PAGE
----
Russia completed its pullout from a military garrison in the Georgian capital, Tbilisi, and handed control of its headquarters over to Georgia's Defense Ministry last December. It also formally handed over its military base at Akhalkalaki in southern Georgia to Tbilisi in June, ahead of the October 2007 deadline.
The cesium capsules were discovered by specialists from the military-scientific center Delta in one of the base's warehouses in Akhalkalaki.
"The sources of radiation were removed from the base and placed in temporary storage until we can build a bunker to hold radioactive waste," Temur Akhalaya, Delta's technical director, said.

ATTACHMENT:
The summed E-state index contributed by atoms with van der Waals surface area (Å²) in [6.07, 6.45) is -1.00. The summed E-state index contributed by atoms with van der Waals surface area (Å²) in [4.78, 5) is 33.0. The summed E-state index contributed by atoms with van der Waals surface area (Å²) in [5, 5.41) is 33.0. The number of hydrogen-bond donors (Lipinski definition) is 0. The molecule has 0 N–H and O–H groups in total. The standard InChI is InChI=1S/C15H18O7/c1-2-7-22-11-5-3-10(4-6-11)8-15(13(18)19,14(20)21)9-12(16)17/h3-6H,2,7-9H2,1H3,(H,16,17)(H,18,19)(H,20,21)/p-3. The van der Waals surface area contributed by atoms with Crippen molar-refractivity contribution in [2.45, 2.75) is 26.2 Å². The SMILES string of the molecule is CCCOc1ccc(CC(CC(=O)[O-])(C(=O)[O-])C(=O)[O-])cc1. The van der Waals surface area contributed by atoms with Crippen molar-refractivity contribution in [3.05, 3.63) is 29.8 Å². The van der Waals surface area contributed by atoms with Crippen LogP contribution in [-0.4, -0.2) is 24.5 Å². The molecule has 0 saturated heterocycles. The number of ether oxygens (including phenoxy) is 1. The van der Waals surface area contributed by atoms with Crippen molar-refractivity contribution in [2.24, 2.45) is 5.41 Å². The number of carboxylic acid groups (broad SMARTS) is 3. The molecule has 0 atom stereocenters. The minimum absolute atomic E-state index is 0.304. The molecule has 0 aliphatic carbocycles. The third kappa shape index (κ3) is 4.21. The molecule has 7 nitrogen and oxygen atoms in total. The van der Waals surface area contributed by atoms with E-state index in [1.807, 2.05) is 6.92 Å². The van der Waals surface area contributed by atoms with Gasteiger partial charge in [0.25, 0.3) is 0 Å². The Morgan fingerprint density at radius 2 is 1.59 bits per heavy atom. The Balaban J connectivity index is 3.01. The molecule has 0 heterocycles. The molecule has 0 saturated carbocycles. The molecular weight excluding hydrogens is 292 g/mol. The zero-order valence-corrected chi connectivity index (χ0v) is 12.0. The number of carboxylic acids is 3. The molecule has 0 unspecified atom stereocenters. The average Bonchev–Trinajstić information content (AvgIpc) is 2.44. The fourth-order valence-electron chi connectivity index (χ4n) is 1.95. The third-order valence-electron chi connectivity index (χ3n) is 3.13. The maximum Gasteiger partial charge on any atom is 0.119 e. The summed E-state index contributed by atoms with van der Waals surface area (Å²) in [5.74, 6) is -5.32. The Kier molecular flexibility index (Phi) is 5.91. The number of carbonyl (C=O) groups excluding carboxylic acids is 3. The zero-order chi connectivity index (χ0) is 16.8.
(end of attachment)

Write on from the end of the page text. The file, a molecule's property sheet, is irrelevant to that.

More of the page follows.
"We will take there [to the bunker] all radioactive substances that we discover at sites vacated by the Russian Army," he said.
Under an agreement between the former Soviet allies, Russia must also complete the evacuation of its base in Batumi by the end of 2008.
Russia's continued military presence in the South Caucasus nation has been a major source of controversy in bilateral relations with Georgia.
The country's leadership has repeatedly accused Russian authorities of providing support to separatists in the breakaway Georgian provinces of Abkhazia and South Ossetia, which Tbilisi is determined to bring back under its control.